He then appears, to the amazement of onlookers.

In Caravaggio's painting Christ's hand can be seen pointing to Lazarus.

Critics have commented on how the index figure is strikingly similar to the image in Michelangelo's Creation of Adam in the Sistine Chapel.

Another characteristic of the painting is the figure above the arm of Christ, with his hands folded in prayer and who is said to be a self portrait of Caravaggio.

The painting goes on display for a month in Rome before returning to its "natural home of Messina" and it was unveiled at a packed press conference in the Italian capital.

Experts explained how it had been restored several times during the last four centuries, the first in 1670, just 50 years after Caravaggio painted it and again in 1820 and 1919, with the last clean up taking place in 1951.

Chief restorer Anna Marcone said: "The dark colour of the painting was its first misfortune as over the centuries people tried as hard as they could to lighten it and as a result the work really suffered.

"The work was painted at the end of Caravaggio's life, in a tragic period when he was on the run between Malta and Sicily and he had little time to finish it.

"The painting has suffered a great deal because of the various restorations but we are delighted with the seven months' work that has restored the painting as best as possible to how it originally was."

Caravaggio eventually died in 1610, aged just 39-years-old, in Porto Ercole, north of Rome, and two years ago historians discovered what was believed to be his tomb in a 400-year-old abandoned church.

Theories for his death range from him contracting syphilis, that he died from sunstroke or that he was himself murdered by rivals.

Despite his artistic fame Caravaggio's final resting place was never recorded and he was thought to have been buried in an unmarked common grave.


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Restored Caravaggio's Lazarus is shown in Rome - BBC News

Caravaggio's Resurrection of Lazarus has gone on display in Rome, after seven months of restoration work.

The painting, also known as The Raising of Lazarus, is believed to have been painted in 1609, one year before the artist's death at the age of 38.

It depicts the story in the Gospel of St John in which Jesus raises Lazarus from the dead.

It marks the first time the painting has been restored in 60 years. It will remain in Rome until 15 July.

The painting was housed for centuries in the church of the Crociferi fathers in Messina, Sicily, before it was moved to the city's museum.

It shows the instant that Christ points to the dead Lazarus - who is being held in the arms of those who exhumed him - and brings his friend back to life.

The background of the painting is mostly dark, which art historians say was probably because Caravaggio was in a hurry to complete the commission.

"During this period of his life, Caravaggio was forced to finish his paintings very quickly, and therefore he refined his technique in order to achieve this objective," said restorer Anna Maria Marcone.

"He used local materials and used the dark background in order to quickly realise the figures," she told a news conference.

The painting was done on six pieces of canvas - five vertical and one horizontal - that were sewn together to reach the desired size.

Marcone said the most difficult part of the restoration was repairing some of the damage done by what was believed to have been the first restoration on the painting, in 1670.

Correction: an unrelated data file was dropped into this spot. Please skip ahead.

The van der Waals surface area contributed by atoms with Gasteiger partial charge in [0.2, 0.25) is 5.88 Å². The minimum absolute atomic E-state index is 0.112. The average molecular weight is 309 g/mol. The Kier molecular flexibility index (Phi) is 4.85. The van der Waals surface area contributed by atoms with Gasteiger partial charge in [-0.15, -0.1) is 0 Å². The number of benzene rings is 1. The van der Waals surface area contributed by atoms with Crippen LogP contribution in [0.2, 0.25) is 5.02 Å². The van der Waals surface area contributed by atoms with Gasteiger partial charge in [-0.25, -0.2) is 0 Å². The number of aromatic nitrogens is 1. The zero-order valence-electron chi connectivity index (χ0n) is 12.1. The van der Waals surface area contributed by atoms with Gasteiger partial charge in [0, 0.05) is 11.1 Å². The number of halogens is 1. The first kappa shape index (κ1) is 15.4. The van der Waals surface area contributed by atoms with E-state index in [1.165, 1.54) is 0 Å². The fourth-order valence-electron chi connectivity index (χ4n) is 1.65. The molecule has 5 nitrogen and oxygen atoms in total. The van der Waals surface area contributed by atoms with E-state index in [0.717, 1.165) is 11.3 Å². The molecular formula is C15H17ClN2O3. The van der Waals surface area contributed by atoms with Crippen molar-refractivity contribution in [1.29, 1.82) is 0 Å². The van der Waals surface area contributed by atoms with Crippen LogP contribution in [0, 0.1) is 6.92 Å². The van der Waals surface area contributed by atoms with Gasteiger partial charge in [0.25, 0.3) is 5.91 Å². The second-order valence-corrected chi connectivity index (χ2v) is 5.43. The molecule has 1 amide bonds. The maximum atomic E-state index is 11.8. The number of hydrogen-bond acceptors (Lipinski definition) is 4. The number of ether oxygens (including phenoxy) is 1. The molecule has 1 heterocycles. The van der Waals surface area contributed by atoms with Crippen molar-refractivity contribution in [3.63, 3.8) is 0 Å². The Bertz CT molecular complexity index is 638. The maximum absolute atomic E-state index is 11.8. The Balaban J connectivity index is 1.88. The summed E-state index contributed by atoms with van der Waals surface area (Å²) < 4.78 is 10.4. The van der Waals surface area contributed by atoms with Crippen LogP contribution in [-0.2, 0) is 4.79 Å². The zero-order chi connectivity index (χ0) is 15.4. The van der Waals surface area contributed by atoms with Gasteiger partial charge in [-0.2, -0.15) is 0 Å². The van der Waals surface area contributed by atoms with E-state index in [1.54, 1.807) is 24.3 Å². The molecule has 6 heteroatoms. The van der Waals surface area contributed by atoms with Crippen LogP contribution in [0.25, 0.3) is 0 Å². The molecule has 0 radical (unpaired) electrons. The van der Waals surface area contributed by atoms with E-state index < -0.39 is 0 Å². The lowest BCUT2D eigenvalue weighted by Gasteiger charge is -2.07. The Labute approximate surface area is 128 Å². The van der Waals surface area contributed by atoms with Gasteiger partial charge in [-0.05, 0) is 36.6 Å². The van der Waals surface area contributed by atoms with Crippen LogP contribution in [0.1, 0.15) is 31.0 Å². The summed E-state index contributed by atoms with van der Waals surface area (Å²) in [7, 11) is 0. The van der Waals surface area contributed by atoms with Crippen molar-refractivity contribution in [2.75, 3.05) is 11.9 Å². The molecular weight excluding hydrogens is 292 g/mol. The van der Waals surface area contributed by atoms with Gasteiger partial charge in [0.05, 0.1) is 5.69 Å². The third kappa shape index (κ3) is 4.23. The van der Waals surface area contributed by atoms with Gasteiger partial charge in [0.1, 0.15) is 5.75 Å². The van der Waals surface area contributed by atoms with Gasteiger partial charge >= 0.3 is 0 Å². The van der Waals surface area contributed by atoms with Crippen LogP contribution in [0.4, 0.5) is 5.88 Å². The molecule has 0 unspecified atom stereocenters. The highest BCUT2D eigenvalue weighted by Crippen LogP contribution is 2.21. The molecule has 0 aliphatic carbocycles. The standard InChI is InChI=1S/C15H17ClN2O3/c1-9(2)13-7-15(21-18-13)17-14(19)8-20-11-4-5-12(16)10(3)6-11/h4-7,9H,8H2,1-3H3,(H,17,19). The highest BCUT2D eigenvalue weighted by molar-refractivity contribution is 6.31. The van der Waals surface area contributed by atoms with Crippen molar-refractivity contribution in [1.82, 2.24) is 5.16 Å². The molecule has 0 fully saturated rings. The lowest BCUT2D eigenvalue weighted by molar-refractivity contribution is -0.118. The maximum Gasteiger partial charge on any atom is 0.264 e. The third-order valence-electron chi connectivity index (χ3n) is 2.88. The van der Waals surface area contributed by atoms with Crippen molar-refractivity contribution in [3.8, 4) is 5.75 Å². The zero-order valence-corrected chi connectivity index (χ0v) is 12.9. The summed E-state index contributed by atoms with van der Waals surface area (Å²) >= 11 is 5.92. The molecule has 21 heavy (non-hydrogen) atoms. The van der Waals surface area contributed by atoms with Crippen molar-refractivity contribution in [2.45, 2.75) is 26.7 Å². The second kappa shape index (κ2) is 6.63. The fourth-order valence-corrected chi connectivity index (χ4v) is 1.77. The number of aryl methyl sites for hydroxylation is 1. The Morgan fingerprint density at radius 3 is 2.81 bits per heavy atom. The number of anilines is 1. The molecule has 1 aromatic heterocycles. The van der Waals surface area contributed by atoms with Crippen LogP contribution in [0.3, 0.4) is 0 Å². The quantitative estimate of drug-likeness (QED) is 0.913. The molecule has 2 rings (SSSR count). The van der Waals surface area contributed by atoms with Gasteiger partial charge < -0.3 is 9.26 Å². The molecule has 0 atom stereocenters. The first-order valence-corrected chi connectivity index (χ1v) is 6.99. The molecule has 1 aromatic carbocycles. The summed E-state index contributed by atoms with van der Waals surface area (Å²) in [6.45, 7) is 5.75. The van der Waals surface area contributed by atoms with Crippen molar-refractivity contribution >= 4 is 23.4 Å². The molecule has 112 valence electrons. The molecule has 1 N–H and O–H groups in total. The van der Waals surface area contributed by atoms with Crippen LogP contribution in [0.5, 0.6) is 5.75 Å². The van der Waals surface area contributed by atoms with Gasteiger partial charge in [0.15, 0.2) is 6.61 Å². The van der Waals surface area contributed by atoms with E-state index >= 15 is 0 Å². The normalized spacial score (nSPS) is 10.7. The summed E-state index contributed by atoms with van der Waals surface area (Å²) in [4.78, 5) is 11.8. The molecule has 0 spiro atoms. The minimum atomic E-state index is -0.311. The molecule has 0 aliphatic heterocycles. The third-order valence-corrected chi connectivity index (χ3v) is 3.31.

The painting was unscathed in the great Messina earthquake of 1908, which killed some 200,000 people and destroyed thousands of buildings in Sicily and Calabria.

It will be on display in Rome's Palazzo Braschi, overlooking Piazza Navona, until mid July, when it will be returned to Sicily.


Cave paintings may be world's oldest - China Daily

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Neanderthals may have been cave-painting artists, according to research published on Thursday that details a new method of analyzing cave paintings in Spain and claims they are the oldest in the world. The tests on 50 paintings in 11 caves in northern ...

Budding young painters at Notre Dame Preparatory School are inspired by the Norwich School of Artists - EDP 24

Schoolchildren have been creating their own landscapes after being inspired by the works of master painters.

Year three and four students from Notre Dame Preparatory School in Dereham Road, Norwich, spent yesterday taking part in an Open Skies workshop that focused on the work of the Norwich School of Artists, and then gave the budding young artists the chance to create their own masterpieces based on the John Crome painting Road with Pollards.

Roxanne Matthews, of LivingNorwich, who organised the event, said: “At the beginning we were inspired by the Norwich School of Artists, particularly John Crome and John Cotman, and we also had an original John Thirtle painting from the Art 18/21 gallery to look at.

“We then did sketching and talked about perspective and then created paintings based on a Crome painting.

“The children all created some really fantastic pieces – some of the paintings really were masterpieces.”

Kimberley Wragg, year three teacher and the school’s art and design and technology coordinator, said: “The children were so engrossed in everything, so enthusiatic and excited, and every single one of them has achieved a really good painting.”

After the art session, yesterday the children also enjoyed hearing some Norwich Tudor Storytelling by the Yarnsmith of Norwich.

Any other schools interested in taking part in a LivingNorwich project should email or visit

Also see the LivingNorwich website for details of events open to the public.

Are you involved in a new arts event? Call reporter Emma Knights on 01603 772428 or email